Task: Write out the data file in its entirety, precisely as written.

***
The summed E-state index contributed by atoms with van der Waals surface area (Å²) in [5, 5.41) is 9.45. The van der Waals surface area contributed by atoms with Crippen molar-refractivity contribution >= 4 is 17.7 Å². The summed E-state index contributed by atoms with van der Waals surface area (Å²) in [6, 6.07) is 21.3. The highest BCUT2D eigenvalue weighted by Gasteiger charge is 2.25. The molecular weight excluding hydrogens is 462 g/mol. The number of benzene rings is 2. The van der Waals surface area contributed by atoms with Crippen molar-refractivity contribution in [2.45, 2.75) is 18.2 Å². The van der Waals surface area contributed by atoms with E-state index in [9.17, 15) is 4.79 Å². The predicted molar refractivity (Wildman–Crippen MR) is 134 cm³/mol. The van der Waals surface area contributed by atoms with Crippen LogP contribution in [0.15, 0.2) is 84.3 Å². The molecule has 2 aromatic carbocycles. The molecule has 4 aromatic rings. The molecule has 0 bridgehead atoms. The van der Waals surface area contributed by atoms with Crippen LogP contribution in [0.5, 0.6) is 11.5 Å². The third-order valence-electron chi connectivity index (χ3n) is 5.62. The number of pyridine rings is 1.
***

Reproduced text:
The summed E-state index contributed by atoms with van der Waals surface area (Å²) in [5, 5.41) is 9.45. The van der Waals surface area contributed by atoms with Crippen molar-refractivity contribution >= 4 is 17.7 Å². The summed E-state index contributed by atoms with van der Waals surface area (Å²) in [6, 6.07) is 21.3. The highest BCUT2D eigenvalue weighted by Gasteiger charge is 2.25. The molecular weight excluding hydrogens is 462 g/mol. The number of benzene rings is 2. The van der Waals surface area contributed by atoms with Crippen molar-refractivity contribution in [2.45, 2.75) is 18.2 Å². The van der Waals surface area contributed by atoms with E-state index in [9.17, 15) is 4.79 Å². The predicted molar refractivity (Wildman–Crippen MR) is 134 cm³/mol. The van der Waals surface area contributed by atoms with Crippen LogP contribution in [0.15, 0.2) is 84.3 Å². The molecule has 2 aromatic carbocycles. The molecule has 4 aromatic rings. The molecule has 0 bridgehead atoms. The van der Waals surface area contributed by atoms with Crippen LogP contribution in [0.5, 0.6) is 11.5 Å². The third-order valence-electron chi connectivity index (χ3n) is 5.62. The number of pyridine rings is 1.